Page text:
Not only will Boynton be going up against a Hall of Famer on the other bench; he’ll be doing it while making his first appearance inside Allen Fieldhouse.

Self praised Boynton this week for his in-game demeanor, and Boynton said his ability to keep cool is something he’s always had and something he likes because of the positive impact it has on his team.

Whether he’ll be able to use that to his advantage inside one of college basketball’s most famed and toughest venues remains to be seen.

Mega Matchup

Battle of the Mitches

Oklahoma State senior Mitchell Solomon, a man Self lightheartedly called a Jayhawk killer earlier this week, has led the kind of career path that KU sophomore Mitch Lightfoot would love to follow.

After a couple of years as a role player coming off the bench, Solomon has become one of the more important players in the OSU lineup this year, leading the team in both rebounding (6.4) and blocks (27) and also operating as a key team leader.

Solomon’s 24.5 minutes per game average ranks just fifth on the team, but, like Lightfoot in his 13.8 mpg, he packs a lot into those minutes and gets the most out of every one.

These two might not face up against each other all that much in this one, but both deliver the kind of hustle plays and extra efforts that can play a huge role in determining the outcome.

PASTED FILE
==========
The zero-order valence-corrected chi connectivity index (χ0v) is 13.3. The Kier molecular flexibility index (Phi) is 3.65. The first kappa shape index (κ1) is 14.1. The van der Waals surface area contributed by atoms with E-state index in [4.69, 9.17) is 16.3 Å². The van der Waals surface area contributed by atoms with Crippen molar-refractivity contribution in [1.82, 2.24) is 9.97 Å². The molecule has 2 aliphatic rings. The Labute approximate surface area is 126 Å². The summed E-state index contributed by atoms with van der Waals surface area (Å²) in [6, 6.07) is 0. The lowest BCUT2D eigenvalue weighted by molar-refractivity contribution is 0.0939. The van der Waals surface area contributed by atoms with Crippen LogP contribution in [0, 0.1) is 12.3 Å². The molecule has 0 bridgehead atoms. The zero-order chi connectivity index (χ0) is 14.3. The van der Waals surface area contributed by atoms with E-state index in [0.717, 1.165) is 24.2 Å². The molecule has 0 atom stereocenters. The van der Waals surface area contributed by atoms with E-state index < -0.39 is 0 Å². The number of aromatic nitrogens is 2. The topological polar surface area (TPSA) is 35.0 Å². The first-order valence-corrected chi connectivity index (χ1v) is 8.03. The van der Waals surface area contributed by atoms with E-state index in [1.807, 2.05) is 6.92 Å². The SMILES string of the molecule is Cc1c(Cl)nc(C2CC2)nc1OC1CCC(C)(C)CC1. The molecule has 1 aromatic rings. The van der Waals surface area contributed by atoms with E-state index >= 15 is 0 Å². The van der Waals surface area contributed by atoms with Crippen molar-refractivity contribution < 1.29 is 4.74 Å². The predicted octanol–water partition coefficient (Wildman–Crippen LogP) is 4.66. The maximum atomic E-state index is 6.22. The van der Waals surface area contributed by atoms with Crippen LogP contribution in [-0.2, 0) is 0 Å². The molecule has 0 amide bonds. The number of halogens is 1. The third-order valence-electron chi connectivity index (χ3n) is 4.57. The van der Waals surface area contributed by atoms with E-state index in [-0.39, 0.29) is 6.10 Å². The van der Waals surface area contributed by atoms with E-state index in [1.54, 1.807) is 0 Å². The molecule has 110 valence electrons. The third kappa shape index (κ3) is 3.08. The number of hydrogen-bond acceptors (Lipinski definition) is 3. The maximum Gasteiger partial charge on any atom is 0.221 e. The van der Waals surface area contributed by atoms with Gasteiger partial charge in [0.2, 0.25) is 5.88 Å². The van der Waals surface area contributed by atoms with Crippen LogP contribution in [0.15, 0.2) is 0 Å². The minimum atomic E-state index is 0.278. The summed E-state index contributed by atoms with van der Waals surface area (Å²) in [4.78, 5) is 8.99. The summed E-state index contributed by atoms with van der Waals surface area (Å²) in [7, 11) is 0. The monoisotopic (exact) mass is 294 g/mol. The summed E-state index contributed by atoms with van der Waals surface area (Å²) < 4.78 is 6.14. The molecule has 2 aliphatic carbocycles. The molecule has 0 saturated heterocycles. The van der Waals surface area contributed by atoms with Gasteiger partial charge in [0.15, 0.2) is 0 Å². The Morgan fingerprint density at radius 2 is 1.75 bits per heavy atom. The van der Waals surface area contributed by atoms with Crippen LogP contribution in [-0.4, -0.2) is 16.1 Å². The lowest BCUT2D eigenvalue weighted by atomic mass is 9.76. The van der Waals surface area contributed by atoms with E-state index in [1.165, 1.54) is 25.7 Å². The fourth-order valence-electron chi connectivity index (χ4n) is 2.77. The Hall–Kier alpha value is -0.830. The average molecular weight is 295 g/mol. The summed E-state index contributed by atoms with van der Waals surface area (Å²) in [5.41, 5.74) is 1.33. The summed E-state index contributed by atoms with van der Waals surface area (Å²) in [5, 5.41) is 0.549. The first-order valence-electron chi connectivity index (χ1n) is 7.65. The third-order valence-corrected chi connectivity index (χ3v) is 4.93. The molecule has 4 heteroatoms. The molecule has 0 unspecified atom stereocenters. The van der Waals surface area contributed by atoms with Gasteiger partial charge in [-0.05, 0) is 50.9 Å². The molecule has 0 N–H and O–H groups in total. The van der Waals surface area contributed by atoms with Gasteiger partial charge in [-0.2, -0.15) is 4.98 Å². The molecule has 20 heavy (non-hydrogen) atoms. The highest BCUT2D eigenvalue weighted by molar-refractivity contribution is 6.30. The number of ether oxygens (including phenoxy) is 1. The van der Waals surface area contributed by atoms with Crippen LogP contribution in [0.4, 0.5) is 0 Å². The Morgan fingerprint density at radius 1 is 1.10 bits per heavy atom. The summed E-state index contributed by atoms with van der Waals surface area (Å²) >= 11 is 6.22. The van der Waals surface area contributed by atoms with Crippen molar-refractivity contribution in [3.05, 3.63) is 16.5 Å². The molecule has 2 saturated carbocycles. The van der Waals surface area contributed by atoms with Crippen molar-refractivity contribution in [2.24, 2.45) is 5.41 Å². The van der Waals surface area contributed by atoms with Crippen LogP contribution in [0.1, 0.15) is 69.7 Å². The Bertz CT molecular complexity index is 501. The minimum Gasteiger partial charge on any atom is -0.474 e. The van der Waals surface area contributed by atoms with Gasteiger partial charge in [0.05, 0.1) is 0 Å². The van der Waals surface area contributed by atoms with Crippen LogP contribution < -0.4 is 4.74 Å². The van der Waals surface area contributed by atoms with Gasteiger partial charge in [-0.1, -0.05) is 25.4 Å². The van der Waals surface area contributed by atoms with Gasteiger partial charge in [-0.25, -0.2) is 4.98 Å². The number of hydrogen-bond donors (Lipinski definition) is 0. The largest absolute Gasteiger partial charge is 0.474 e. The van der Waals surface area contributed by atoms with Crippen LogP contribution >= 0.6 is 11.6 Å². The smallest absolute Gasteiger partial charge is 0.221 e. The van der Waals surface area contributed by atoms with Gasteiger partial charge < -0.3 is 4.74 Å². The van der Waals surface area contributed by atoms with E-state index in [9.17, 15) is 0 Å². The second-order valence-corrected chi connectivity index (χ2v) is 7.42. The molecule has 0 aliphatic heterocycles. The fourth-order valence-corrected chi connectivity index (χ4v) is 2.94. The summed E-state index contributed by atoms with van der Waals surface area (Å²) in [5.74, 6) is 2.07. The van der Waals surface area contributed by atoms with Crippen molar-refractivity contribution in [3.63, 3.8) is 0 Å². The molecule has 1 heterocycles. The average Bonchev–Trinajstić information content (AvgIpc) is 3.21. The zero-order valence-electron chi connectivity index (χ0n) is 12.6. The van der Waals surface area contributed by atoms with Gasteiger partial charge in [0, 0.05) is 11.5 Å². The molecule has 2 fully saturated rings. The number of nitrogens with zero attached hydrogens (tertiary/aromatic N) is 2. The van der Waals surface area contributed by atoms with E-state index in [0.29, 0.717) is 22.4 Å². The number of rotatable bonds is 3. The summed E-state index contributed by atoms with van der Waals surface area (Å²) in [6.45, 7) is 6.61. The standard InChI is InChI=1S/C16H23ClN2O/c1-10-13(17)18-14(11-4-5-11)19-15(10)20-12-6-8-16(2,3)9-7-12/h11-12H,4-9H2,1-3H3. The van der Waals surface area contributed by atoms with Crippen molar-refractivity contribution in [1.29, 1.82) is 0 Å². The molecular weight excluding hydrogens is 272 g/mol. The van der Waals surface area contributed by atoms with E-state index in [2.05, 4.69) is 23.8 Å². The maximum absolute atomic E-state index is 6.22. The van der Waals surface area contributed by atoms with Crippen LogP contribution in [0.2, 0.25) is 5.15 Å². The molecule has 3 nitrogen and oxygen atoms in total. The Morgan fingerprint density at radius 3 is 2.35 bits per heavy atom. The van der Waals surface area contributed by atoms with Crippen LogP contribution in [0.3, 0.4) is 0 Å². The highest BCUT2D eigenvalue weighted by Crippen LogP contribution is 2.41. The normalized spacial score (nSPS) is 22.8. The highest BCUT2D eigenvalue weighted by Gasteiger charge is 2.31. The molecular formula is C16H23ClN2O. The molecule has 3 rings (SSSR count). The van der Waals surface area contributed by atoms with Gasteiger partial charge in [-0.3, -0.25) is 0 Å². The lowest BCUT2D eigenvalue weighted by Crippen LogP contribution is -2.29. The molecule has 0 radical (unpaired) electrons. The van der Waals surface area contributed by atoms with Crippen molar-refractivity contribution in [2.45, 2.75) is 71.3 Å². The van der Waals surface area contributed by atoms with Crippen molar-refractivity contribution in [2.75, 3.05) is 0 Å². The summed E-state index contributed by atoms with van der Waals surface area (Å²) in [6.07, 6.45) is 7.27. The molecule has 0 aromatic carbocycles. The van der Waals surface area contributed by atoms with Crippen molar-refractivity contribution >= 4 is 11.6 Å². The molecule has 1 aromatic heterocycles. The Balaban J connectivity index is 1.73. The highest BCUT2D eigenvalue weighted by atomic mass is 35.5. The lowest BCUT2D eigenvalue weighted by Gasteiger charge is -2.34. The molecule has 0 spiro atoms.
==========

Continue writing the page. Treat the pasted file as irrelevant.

Jayhawk Pulse

With a one-game lead in the Big 12 race heading into the second half of the conference season, the Jayhawks have back-to-back home games in the next five days and will be looking to gain even more separation than they already have.

Doing that won’t be easy, and Self and his players know that. Self said earlier this week that there is no such thing as a major upset in the Big 12, and the results already have proven that plenty this season. Bottom half teams like Oklahoma State and Iowa State have big wins over contenders Oklahoma and West Virginia, and Self said the Cowboys could give KU fits in a number of areas if the Jayhawks don’t show up ready to play.

Kansas wants to bring the same kind of tenacity and toughness they have shown in their 4-1 Big 12 road stint back to Allen Fieldhouse. KU’s three home conference wins have come by an average margin of just three points, while the four road wins have carried a 7.3 points-per-victory margin.

Add to that the fact that the program will be welcoming back nearly 200 former players, coaches and staff members for a celebration of 120 years of Kansas Basketball and it’s easy to see why the Jayhawks could be inspired to continue their recent trend of fast starts and comfortable final margins.

Probable Starters

No. 7 Kansas

G – Devonte’ Graham, 6-2, 185, Sr.

G – Malik Newman, 6-3, 190, Soph.

G – Svi Mykhailiuk, 6-8, 205, Sr.

G – Lagerald Vick, 6-5, 175, Jr.

C – Udoka Azubuike, 7-0, 280, Soph.

Oklahoma State

G – Brandon Averette, 5-11, 185, Soph.

G – Jeffrey Carroll, 6-6, 220, Sr.

G – Lindy Waters III, 6-6, 205, Soph.

F – Yankuba Sima, 6-11, 225, Jr.

F – Mitchell Solomon, 6-9, 250, Sr.